The world is consumed by the Coronavirus pandemic, but how do we look after ourselves? Liz and Iain discuss some strategies to stay well over the coming weeks and months. Recorded on 25th March 2020.
Simon chats to Sarah Thornton, consultant anaesthetist, intensivist and head of the NW school of anaesthesia on preparing to work in a critical care unit during the Covid-19 pandemic.
Dr Roberto Cosentini is an old friend of St Emlyn's who works in Bergamo, in Northern Italy. He is right at the heart of the recent Covid19 outbreak. He kindly found an hour to record a podcast with us on his experiences.
There are so many essential lessons in this podcast. Please share with clinical and non-clinical colleagues, as we need to plan NOW. Roberto is quite clear that if we don't train and get plans into place before the wave of cases hit us then both ourselves and our patients will suffer.
In the interest of speed I'm not going to summarise the whole podcast. You have to listen to it all yourself to see what's relevant to you. These are some of my take away messages.
- Divide your department into resp patients and non-resp patients
- Wear PPE and know how to use it
- You will need clinicians who do not usually work in ED. Train and orientate them now (before you need them).
- Most patients are hypoxic and this responds to O2 and CPAP. You're going to need a lot of CPAP and how that happens could be tricky. They found hoods the best (Ed - but how many of those do we have?).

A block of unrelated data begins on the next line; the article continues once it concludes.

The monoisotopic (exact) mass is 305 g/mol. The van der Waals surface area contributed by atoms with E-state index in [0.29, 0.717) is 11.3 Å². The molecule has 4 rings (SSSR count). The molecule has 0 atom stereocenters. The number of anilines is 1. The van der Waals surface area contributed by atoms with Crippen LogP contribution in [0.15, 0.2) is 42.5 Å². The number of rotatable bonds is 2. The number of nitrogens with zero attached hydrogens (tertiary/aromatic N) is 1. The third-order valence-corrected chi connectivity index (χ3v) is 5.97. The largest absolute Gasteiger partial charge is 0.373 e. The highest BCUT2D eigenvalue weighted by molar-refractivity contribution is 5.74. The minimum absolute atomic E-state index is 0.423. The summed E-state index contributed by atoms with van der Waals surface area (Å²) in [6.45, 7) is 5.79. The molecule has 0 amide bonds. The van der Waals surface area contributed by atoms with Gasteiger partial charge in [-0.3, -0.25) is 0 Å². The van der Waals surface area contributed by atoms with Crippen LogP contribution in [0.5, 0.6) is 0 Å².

- Although hypoxic, patients have good lung compliance.
- They regularly saw diurnal variation with many patients presenting in the early afternoon.
- It's emotionally exhausting. Prepare yourself and your team psychologically and support them during the pandemic. Roberto's department has an embedded psychologist.
- Health care worker infections were quite low (because they wore PPE for all resp cases).
- Flow through the department and onto wards is absolutely vital.
- Flow out the the main hospitals to other units that can rehabilitate is vital.
- Decisions for ICU level care were similar to normal (in his hospital)
We rarely declare one of our podcasts a 'must listen' but this is an exception. Please listen and share widely. Please think hard about the issues Roberto raises and PLEASE ACT NOW.
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